Suddhodana was against this decision. Therefore, riding the horse Kanthaka and accompanied by the groom Chandaka, Prince Siddhartha left Kapilavastu. After covering some distance, he got down from the horse and performed the great renunciation. He cut off his hair and donned the robes of an ascetic. Then, he sent Chandaka back to the palace with his jewels and horse, and took to the life of an ascetic.

Some years later, after attaining enlightenment, Buddha returned briefly to Kapilavastu at His father's invitation. Lord Buddha and His followers were welcomed by the king and his people, who later listened to His teachings with great reverence. Five hundred Shakya youths became monks at this time, including Rahula, Buddha's own son; Nanda, His half brother and Upali, the barber, who later became one of Buddha's most important disciples.

The splendor of Kapilavastu did not last for long, for the rival king Vaidraka destroyed the city and most of the Shakya clan, during Buddha's lifetime only. When the Chinese pilgrims visited the area, they found nothing but ruins and desolation and merely a handful of people and monks dwelling there. However, all the sites of the events mentioned in the early scriptures were pointed out to them. Several of these were still marked by stupas. After this, the area got lost in jungle and till early 21st century, was accessible only by elephant.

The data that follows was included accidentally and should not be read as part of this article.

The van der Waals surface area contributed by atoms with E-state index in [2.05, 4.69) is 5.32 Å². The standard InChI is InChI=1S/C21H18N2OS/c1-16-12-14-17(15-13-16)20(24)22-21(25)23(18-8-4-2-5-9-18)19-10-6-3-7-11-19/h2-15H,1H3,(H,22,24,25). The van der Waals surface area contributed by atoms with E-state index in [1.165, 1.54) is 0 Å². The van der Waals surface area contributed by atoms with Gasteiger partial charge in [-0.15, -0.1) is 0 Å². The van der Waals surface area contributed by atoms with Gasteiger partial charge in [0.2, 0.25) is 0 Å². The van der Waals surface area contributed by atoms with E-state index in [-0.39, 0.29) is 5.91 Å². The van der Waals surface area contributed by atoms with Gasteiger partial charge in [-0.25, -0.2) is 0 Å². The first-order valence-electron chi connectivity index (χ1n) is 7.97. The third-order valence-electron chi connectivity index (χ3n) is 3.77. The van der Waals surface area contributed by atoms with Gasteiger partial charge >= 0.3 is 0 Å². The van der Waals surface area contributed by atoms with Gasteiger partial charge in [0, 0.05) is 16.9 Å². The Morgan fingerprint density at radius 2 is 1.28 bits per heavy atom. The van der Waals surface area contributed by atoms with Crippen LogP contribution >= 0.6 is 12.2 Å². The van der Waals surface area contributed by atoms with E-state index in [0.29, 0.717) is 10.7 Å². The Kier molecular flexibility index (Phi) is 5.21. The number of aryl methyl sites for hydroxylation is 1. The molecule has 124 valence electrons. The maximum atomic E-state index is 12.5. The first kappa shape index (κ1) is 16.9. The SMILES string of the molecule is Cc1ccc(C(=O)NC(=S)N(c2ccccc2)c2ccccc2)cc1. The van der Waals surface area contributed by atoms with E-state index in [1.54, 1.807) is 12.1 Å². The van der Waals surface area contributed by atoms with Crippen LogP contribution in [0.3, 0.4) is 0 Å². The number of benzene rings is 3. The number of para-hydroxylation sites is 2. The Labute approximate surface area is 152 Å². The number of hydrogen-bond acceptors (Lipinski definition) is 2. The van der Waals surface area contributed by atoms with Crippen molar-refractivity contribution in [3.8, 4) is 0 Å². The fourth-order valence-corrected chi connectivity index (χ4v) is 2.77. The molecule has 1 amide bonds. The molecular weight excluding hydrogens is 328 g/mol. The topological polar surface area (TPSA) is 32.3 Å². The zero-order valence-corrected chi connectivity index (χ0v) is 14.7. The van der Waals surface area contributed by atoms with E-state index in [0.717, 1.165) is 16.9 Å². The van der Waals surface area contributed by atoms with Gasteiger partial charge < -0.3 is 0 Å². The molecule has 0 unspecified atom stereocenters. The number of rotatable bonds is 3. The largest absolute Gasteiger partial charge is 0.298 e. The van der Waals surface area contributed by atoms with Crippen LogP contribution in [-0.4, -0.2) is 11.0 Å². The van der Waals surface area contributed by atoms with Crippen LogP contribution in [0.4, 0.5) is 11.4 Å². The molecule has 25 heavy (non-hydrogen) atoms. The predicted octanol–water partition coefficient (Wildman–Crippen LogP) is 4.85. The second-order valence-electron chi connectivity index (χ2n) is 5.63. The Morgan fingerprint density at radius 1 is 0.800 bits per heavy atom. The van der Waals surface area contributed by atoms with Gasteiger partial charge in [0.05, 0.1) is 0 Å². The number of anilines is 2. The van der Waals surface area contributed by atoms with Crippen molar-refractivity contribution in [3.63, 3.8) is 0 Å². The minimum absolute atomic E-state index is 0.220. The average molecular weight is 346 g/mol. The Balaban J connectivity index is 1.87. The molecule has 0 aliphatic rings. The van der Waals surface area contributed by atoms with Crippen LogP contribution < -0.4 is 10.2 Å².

Presently, only Lumbini, the birthplace of Buddha, has been identified with certainty. Kapilavastu is still tentatively located. Till date, these sites are still being explored and some ruins have been unearthed. One can see the remains of Ashoka's pillar as well as a shrine, of indeterminate age, dedicated to Queen Mayadevi. A Nepalese Buddhist temple was built in 1956 and a Tibetan monastery of the Sakya order was completed in 1975. The monastery, along with a beautiful and elaborate shrine, is well illustrated by the traditional murals. Many young monks are studying here and practicing Buddha's teachings. Thus, they are performing two pious acts, aiding the revival of Lumbini as a place of Buddhist practice and preserving the great traditions lost in Tibet.

The Nepalese temple, which is cared for by a monk of the Theravada tradition, also has rest houses within its grounds, provided by Buddhists from Japan and the former U.N. General Secretary, U Thant. In cooperation with the Nepalese Government, UNESCO is also helping to improve and develop this pilgrimage.